The US Treasury has begun taking measures to prevent a default on government debt, as Congress heads towards a high-stakes clash between Democrats and Republicans over raising the borrowing limit.
Such “extraordinary measures” can help reduce the amount of outstanding debt subject to the limit, currently set at $31.4 trillion, but the Treasury on Thursday warned that the tools would only help for a limited time, likely not longer than six months.
“I respectfully urge Congress to act promptly to protect the full faith and credit of the United States,” said Treasury Secretary Janet Yellen in a letter to Congressional leadership on Thursday.
She added that there is “considerable uncertainty” on how long the measures can last before risking default.
“Failure to meet the government’s obligations would cause irreparable harm to the US economy, the livelihoods of all Americans and global financial stability,” Yellen warned last week.
A default would harm US credibility, and JP Morgan Chase Chief Executive Jamie Dimon also cautioned Thursday that “we should never question the creditworthiness of the United States government.”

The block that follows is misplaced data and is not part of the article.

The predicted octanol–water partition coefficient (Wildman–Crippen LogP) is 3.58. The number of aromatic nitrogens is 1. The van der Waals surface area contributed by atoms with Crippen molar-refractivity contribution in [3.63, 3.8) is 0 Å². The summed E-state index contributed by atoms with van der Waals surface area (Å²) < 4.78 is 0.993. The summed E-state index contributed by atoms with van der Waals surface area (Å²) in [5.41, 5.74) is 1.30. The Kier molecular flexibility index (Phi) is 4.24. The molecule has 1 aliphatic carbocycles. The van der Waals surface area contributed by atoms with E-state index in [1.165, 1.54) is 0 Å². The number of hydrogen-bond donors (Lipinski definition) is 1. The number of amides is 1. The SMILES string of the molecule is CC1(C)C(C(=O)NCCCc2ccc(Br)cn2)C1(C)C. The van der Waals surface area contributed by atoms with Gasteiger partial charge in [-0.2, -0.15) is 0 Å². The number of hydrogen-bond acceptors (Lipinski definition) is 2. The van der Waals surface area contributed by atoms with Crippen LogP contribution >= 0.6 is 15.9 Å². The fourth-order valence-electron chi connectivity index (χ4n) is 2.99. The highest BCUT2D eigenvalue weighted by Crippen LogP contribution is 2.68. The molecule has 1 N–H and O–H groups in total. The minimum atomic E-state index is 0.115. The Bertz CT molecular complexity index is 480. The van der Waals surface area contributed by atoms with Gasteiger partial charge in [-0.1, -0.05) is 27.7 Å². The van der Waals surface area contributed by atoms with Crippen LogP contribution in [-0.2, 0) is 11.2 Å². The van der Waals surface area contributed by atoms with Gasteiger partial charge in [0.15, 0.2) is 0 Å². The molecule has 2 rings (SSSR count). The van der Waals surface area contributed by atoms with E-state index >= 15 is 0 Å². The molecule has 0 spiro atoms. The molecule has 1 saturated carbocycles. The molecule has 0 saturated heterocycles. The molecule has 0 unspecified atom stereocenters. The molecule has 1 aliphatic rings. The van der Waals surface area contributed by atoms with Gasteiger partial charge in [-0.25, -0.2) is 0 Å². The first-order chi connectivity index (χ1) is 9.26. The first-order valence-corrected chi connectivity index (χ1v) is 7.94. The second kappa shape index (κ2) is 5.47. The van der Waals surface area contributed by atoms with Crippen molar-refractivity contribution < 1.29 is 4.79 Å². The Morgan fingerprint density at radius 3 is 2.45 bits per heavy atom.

“That is sacrosanct. It should never happen,” he said in an interview with CNBC.
The world’s biggest economy could face severe disruption with Republicans threatening to refuse the usual annual rubber stamping of a rise in the legal borrowing limit and this could push the United States into default.
Republicans argue that radical cuts to government spending are needed to reduce borrowing, which Congress has generally agreed to increase each year – raising the so-called debt ceiling.
“Unchecked spending will have dire consequences,” said Republican House Ways and Means Committee Chairman Jason Smith in a statement.
For now, the Treasury Department said it would turn to resources from two funds for retirees as it starts its “extraordinary measures.”
It will not fully invest a portion of the Civil Service Retirement and Disability Fund (CSRDF), with a “debt issuance suspension period” to last until early June.
Treasury will also halt additional investments of amounts credited to the CSRDF and Postal Service Retiree Health Benefits Fund, Yellen said in announcing the latest actions.
As the debt ceiling is reached, Treasury will start to draw down its cash balances and turn to accounting techniques and tools to allow the government to continue its functions, said Mickey Levy of Berenberg Capital Markets.
But he believes the probability of a government default on its debt is close to zero.
“I think ultimately… there will be an agreement to raise the debt ceiling but between now and then, there’s going to be a lot of debate and rancorous politics,” Levy said.